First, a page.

What are the speech and language development milestones from 31-36 months?
The important clues about your child’s development are how your child plays, learns, speaks, acts, and moves. Developmental milestones are things most children will be able to do by a certain age.
Talking as well as understanding speech go hand in hand. By observing others, your child learns what words sound like and how to put them in a sentence together.
As a child, they will be discovere first about how to make sounds, then how to make those sounds into real words like “mama” and “dada” which may have slipped out as early as 4 or 5 months.
By the time they become a year old, they start trying to imitate the sounds around her, though you probably feel them as babbling away in a language that only they could understand.
Now 31-36 months comes a period of astonishing growth, as your toddler goes from speaking a few simple words to asking many questions, giving directions, and even telling you stories that they have made up.
Check the milestones your toddler will reach by his or her 3rd birthday.
By the age of 31 to 36 months, your toddler’s language skills have grown rapidly.
Your child probably flecks you with questions and loves to communicate with others.
Speech: When the child is thirty-three-month-old, language development seems to happen rapidly. Kids this old may know around 500+ words, and by the time they turn three, they will be saying three or four-word sentences also.
Self-Care: By this time your child will probably develop the ability to undress and feed herself.
Refusing to listen: Even if you have told your 33-month-old not to do something a million times? If he is still doing it anyway, he is just displaying certain 2-year-old behaviour.
Between 31 and 36 months, a typical toddler:
• Tells stories sings nursery rhymes and does fingerplays.
• Repeats five-word sentences.
• They start talking to himself or herself about recent events and make imaginary characters.
• Uses social words: “Please,” “Thank You,” “Hello.”
• Names most body parts.
31 and 32 months
• Builds a tower of six building bricks.
• Names at least six body parts.
• Throws ball overarm.
• Puts on a T-shirt.
• Balances on each foot for a second.
• Brushes teeth with supervision.
• Calls a friend by his name.
• Uses two adjectives.
33 and 34 months
• Names one colour.
• The child can converse up to two to three sentences.
• Identifies and names at least four pictures in a book.
• Builds a tower of eight building bricks.
• Uses prepositions (e.g. on, in, over).
• Speaks clearly most of the time.
• Completely toilet trained during the day.
• Wiggles thumb.
• Expresses a wide range of emotions.
35 and 36 months
• It can describe how two objects are used.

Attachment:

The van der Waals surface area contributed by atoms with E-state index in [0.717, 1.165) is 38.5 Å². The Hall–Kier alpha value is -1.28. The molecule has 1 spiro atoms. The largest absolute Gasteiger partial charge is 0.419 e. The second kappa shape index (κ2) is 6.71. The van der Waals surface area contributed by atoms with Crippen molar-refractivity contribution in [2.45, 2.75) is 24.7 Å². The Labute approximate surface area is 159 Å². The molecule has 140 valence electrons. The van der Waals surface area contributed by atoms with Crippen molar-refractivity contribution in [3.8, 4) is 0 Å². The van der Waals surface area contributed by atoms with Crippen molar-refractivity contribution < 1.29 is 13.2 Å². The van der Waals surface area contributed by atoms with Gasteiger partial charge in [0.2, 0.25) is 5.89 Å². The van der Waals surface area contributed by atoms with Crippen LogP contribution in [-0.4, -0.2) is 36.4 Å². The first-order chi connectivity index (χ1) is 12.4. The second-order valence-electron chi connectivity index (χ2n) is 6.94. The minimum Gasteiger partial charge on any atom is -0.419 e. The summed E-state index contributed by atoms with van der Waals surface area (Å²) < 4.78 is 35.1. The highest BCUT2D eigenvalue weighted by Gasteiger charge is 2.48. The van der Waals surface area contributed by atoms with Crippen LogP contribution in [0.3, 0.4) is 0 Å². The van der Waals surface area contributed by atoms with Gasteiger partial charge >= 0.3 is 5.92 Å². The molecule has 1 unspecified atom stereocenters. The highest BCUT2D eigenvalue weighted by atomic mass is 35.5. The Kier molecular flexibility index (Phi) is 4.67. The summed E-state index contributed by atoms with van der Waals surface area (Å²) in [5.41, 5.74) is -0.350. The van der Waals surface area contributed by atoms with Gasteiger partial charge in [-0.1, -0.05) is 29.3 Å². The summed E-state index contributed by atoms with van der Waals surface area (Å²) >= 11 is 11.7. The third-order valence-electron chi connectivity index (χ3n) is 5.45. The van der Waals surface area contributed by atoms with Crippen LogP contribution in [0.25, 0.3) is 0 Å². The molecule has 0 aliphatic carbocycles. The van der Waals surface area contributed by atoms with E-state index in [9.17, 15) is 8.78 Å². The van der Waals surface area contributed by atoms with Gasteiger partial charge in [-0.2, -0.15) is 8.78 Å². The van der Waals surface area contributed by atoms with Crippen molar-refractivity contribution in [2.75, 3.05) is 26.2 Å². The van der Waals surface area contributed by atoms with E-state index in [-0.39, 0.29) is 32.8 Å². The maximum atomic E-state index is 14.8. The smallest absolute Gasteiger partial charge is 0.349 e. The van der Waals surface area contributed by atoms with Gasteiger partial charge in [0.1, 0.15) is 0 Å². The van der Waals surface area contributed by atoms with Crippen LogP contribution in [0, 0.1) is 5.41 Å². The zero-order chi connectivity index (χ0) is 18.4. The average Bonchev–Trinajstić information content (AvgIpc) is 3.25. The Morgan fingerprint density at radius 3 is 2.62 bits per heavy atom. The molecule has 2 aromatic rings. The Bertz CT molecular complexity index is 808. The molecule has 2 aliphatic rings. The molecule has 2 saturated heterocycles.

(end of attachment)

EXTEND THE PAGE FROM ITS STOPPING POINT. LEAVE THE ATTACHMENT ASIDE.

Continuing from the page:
• Makes a sentence with 4 to 5 words.
• Names two actions (e.g. skipping, jumping).
• Balances on each foot for three seconds.
• Separates fairly easily from parents.
Advanced Skills (a few children can do)
• Hops and skips.
• Draws a circle.
• Gets dressed without help.
By the time they turn 3 years, your child will be a more cosmopolitan talker. They will be able to carry on a sustained conversation and adjust to different tones, speech patterns, and vocabulary to fit the person they are talking to.
For example, she will often use simpler words with a peer such as “I need to go potty” but more complex ones with you like “I need to go to the bathroom”. By now all other adults, as well as strangers, should be able to understand almost everything your child talks, which means you won’t have to do much translating as before. She will be proactively saying her first name, last name, her age and will readily oblige when asked.
What you can do as a parent to improve your child’s development? First and the most important thing is to take some time to talk to your toddler and ask about the things that interest him, this is a crucial way to encourage language development.
Some other tips for supporting your child’s language skills are:
• Sing number songs and rhymes like Five Little Monkeys.
• Be prepared to answer lots of questions.
• Instead of always answering your toddler’s questions, occasionally ask questions to your toddler like “What do you think about it?”
• Make up silly rhymes.
• Invent songs.
• Read to your toddler often.
Checklist for your toddler’s development:
Hears you when you call from another room.
Can hear the television or radio with the same sound level as other
Answers simple “Who?” “What?” “Where?” and “Why?” questions.
Talks about activities at their preschool, or friends’ homes.
Uses sentences with four or more words.
Speaks easily without having to repeat words.
Can pay attention to a short story and will also answer simple questions about it.
Uses sentences that give many details.
Tells stories that stay on topic.
Communicates easily with other children and adults.
Says most of the sounds correctly except for a few letters like (l, s, r, z, ch, sh, and th).
Uses rhyming words.
Names some letters and numbers.
Uses adult grammar.